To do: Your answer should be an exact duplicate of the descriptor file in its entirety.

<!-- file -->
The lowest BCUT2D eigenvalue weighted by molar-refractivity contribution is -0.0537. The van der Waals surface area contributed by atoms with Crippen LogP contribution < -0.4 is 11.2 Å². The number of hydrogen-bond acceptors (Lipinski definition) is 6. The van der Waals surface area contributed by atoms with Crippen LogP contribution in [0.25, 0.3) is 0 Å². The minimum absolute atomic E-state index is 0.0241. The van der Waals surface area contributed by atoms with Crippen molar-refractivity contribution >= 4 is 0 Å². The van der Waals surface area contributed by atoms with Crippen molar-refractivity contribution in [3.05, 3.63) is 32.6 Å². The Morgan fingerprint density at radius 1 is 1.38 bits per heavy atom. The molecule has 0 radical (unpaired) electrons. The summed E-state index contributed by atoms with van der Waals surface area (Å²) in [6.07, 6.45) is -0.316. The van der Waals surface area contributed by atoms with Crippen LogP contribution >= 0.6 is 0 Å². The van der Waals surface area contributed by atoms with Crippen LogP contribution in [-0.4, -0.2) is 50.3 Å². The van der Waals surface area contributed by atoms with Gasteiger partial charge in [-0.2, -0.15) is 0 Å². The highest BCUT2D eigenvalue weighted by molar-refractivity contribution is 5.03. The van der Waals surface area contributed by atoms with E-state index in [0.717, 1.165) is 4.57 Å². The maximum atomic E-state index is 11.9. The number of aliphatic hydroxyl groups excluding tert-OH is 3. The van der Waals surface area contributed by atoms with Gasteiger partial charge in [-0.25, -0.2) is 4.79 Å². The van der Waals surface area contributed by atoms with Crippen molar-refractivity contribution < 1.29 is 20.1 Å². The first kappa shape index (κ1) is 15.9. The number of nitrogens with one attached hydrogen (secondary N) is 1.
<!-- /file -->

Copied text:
The lowest BCUT2D eigenvalue weighted by molar-refractivity contribution is -0.0537. The van der Waals surface area contributed by atoms with Crippen LogP contribution < -0.4 is 11.2 Å². The number of hydrogen-bond acceptors (Lipinski definition) is 6. The van der Waals surface area contributed by atoms with Crippen LogP contribution in [0.25, 0.3) is 0 Å². The minimum absolute atomic E-state index is 0.0241. The van der Waals surface area contributed by atoms with Crippen molar-refractivity contribution >= 4 is 0 Å². The van der Waals surface area contributed by atoms with Crippen molar-refractivity contribution in [3.05, 3.63) is 32.6 Å². The Morgan fingerprint density at radius 1 is 1.38 bits per heavy atom. The molecule has 0 radical (unpaired) electrons. The summed E-state index contributed by atoms with van der Waals surface area (Å²) in [6.07, 6.45) is -0.316. The van der Waals surface area contributed by atoms with Crippen LogP contribution >= 0.6 is 0 Å². The van der Waals surface area contributed by atoms with Crippen LogP contribution in [-0.4, -0.2) is 50.3 Å². The van der Waals surface area contributed by atoms with Gasteiger partial charge in [-0.2, -0.15) is 0 Å². The highest BCUT2D eigenvalue weighted by molar-refractivity contribution is 5.03. The van der Waals surface area contributed by atoms with E-state index in [0.717, 1.165) is 4.57 Å². The maximum atomic E-state index is 11.9. The number of aliphatic hydroxyl groups excluding tert-OH is 3. The van der Waals surface area contributed by atoms with Gasteiger partial charge in [-0.25, -0.2) is 4.79 Å². The van der Waals surface area contributed by atoms with Crippen molar-refractivity contribution < 1.29 is 20.1 Å². The first kappa shape index (κ1) is 15.9. The number of nitrogens with one attached hydrogen (secondary N) is 1.